Law School Case Brief
Haley v. Talcott - 864 A.2d 86 (Del. Ch. 2004)
Del. Code Ann. tit. 6, § 18-802 of the Delaware Limited Liability Company Act permits the Delaware Court of Chancery to decree dissolution of a limited liability company whenever it is not reasonably practicable to carry on the business in conformity with a limited liability company agreement.
Plaintiff Matthew James Haley and defendant Gregory L. Talcott formed defendant Matt & Greg Real Estate, LLC ("LLC") to own certain real property where Haley managed a restaurant that Talcott owned. Haley and Talcott were the only members of the LLC; each of them owned 50 percent of the LLC and each gave a personal guaranty for the LLC's debt to a bank. After Haley and Talcott had a falling out, Haley filed a lawsuit in Delaware chancery court against Talcott and the LLC seeking to have the LLC dissolved, pursuant to Del. Code Ann. tit. 6, § 18-802, because it was not reasonably practicable for it to continue the business of the company in conformity with the LLC agreement. Talcott responded that Haley was limited to a contractually-provided exit mechanism in the LLC agreement, by which he could buy out Haley. Haley filed a motion for summary judgment.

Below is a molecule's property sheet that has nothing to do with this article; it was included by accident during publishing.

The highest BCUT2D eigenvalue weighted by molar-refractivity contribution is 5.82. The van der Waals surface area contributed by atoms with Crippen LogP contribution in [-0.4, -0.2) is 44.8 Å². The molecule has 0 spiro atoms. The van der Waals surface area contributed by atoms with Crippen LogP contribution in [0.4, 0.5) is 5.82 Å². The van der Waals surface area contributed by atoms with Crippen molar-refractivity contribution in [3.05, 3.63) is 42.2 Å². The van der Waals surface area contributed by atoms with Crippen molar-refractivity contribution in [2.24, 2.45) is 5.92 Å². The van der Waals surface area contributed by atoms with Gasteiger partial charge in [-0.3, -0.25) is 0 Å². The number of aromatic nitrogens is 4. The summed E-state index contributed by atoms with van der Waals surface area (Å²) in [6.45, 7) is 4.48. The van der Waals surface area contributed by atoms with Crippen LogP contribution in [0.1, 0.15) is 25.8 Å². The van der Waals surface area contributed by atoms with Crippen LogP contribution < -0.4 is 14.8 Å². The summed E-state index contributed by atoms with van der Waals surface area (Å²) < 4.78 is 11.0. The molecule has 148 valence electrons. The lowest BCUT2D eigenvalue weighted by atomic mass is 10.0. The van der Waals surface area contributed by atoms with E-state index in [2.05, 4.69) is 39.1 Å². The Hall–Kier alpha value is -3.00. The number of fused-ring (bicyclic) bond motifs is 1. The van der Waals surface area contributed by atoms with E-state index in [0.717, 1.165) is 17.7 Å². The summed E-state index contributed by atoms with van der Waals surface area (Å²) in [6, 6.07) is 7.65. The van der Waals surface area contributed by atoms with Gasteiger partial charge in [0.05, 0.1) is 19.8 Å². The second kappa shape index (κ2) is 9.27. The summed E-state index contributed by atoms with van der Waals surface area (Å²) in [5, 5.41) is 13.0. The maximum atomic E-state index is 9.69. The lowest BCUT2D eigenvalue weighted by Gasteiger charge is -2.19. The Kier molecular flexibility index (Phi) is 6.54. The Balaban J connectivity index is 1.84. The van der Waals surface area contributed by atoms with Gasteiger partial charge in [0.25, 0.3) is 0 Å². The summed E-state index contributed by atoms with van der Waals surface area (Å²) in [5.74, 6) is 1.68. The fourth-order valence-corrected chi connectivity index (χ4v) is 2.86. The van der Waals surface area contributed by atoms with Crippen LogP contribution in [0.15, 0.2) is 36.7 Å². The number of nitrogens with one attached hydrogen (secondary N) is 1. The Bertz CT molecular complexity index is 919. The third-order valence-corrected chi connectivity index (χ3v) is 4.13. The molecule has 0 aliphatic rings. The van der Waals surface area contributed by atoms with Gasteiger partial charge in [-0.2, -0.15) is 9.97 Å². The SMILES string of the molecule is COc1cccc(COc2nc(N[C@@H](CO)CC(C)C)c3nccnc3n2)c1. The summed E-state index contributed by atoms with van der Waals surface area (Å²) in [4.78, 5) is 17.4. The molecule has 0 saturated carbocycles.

Was Haley entitled to a judicial dissolution of the LLC because it was not reasonably practicable for it to continue the business of the company in conformity with the LLC agreement?
The court granted Haley's motion for summary judgment. The court found that it was not reasonably practicable for the LLC to continue to carry on business in conformity with the LLC agreement, and thus could exercise its discretion and dissolve the LLC. Further, the exit mechanism was not a reasonable alternative, as it was not sufficient to provide an adequate remedy to Haley under the circumstances, as he would then be personally liable for the LLC's debt. Therefore, Haley was entitled to a judicial dissolution of the LLC.
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